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Takeaways: Durags and Defense Help West Virginia Beat Xavier 7-2



WVU Baseball's Tevin Tucker

WVU baseball won their third game in a row Saturday, downing the Xavier Musketeers 7-2. Starting pitcher Blaine Traxel threw a complete game, and the Mountaineers adapted well to wild, windy conditions at the Mon. 

Winds of Change

With a constant 22 mile per hour breeze and gusts reaching much higher, West Virginia’s defense had their work cut out for them on Saturday. 

Second baseman JJ Wetherholt said that head coach Randy Mazey drilled home the importance of backing up one’s teammates while chasing fly balls, knowing that the wind could change on a dime and blow a ball in the opposite direction. The warning must’ve worked, as the Mountaineers weren’t charged with any errors on the day, although a couple plays could’ve been tallied as such. 

For a pitcher like Traxel who relies on inducing soft contact and getting ground ball outs, having a strong defense behind him is key to success. The Mountaineers were able to back him up even on a day when it wasn’t easy to do so.

On offense Mazey said that with a steady wind to left field, he didn’t want his batters trying to tee off and sell out to hit home runs. 

I told them before the game, hitting’s hard enough. If you’re trying to dictate how you hit based on the weather conditions, [it won’t end well],” Mazey said. 

Even so, the Mountaineers did manage a pair of tape measure wind-aided blasts. Wetherholt hit a 440 foot home run the opposite way, and center fielder Braden Barry hit one to almost the same spot on the next pitch as part of a four-run eighth that helped put Xavier away.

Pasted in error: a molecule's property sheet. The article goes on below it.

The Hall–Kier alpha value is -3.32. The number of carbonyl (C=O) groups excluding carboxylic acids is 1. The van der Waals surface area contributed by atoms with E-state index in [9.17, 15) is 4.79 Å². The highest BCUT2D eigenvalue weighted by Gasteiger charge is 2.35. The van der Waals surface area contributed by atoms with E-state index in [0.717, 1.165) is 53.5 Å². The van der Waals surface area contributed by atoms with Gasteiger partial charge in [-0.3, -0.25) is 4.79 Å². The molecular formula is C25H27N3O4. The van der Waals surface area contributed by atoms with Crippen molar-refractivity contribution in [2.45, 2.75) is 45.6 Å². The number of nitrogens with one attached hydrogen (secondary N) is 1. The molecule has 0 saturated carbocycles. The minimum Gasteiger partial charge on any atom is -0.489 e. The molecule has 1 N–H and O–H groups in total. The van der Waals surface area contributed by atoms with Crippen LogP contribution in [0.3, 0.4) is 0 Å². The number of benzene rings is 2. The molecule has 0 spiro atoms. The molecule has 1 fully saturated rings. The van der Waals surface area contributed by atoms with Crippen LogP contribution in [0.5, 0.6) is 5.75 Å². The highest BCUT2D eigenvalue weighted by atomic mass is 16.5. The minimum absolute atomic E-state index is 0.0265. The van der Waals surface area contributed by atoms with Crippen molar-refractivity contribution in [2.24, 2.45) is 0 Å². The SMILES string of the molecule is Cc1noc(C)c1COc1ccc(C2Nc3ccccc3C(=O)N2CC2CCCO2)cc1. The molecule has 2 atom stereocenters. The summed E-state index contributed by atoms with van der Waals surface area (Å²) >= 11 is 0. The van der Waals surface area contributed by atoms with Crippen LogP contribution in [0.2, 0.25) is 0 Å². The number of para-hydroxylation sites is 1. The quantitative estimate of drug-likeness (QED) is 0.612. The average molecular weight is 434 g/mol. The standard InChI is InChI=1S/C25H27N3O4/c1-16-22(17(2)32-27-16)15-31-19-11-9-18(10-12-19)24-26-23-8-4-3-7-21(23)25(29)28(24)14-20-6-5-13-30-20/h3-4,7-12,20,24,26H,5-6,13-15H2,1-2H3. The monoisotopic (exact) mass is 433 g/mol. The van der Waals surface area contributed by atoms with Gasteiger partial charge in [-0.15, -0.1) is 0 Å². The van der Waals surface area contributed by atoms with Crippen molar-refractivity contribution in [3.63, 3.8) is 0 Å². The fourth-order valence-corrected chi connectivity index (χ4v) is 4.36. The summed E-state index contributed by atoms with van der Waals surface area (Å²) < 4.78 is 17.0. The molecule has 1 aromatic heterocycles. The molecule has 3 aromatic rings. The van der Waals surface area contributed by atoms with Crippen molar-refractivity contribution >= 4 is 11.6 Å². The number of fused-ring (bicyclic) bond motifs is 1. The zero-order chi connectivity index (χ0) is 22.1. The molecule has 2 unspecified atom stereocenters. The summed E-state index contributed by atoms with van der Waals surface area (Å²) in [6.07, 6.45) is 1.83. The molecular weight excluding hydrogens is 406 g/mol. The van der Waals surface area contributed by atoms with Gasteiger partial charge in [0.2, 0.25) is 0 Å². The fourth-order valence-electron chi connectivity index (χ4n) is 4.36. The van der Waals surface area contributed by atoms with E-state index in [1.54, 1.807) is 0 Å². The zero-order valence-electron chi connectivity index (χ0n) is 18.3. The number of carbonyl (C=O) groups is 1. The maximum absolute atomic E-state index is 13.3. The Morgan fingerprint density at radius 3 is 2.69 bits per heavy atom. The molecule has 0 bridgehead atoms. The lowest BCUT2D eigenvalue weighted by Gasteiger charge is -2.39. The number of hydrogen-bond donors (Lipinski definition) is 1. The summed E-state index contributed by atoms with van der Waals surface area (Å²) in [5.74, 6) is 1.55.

Flair for Fashion

The wind was so bad that second baseman JJ Wetherholt’s hat blew off his head in the middle of the second inning. Starting pitcher Blaine Traxel donned a durag to help secure his cap. Traxel said wearing the durag started as a joke during the week, but it became beneficial with the relentless wind.

“During the week it was kinda funny…KD [Kevin Dowdell] was telling me to wear it when I pitch, [I] thought it’d be funny if I wore it,” Traxel said. “The wind blew my hat off a couple times, and I was like, ‘I just, I need something.’” 

When asked if he’d start a new tradition following the durag aided win, Traxel was ready to respond with a quote from The Office. He didn’t commit to the idea, but left the possibility open. “I’m not superstitious, just a little stitious, you know, so we’ll see, we’ll play it by ear during the week and see what goes on, but no plan…if I’m gonna do it or not. If I’m feeling it I’ll do it, if not, I won’t.”

Spoken like a true fashionista.

Solo Shots

Traxel allowed just two runs across nine innings of baseball. Both runs he gave up came via the long ball: on a windy day, it was going to be difficult to keep the ball inside the fences for 27 outs. 

Mazey said after the game that he emphasized the fact that a team can survive giving up solo home runs: it’s when the runs start to pile up that things get out of hand. Traxel only allowed two hits with runners on base, preventing Xavier from starting any rallies.

Mazey also spoke to how veteran players like Traxel have helped the team stay cool in tight games this season. Traxel’s ability to keep his head and slow the game down in difficult situations allowed the Mountaineers to stay on top.

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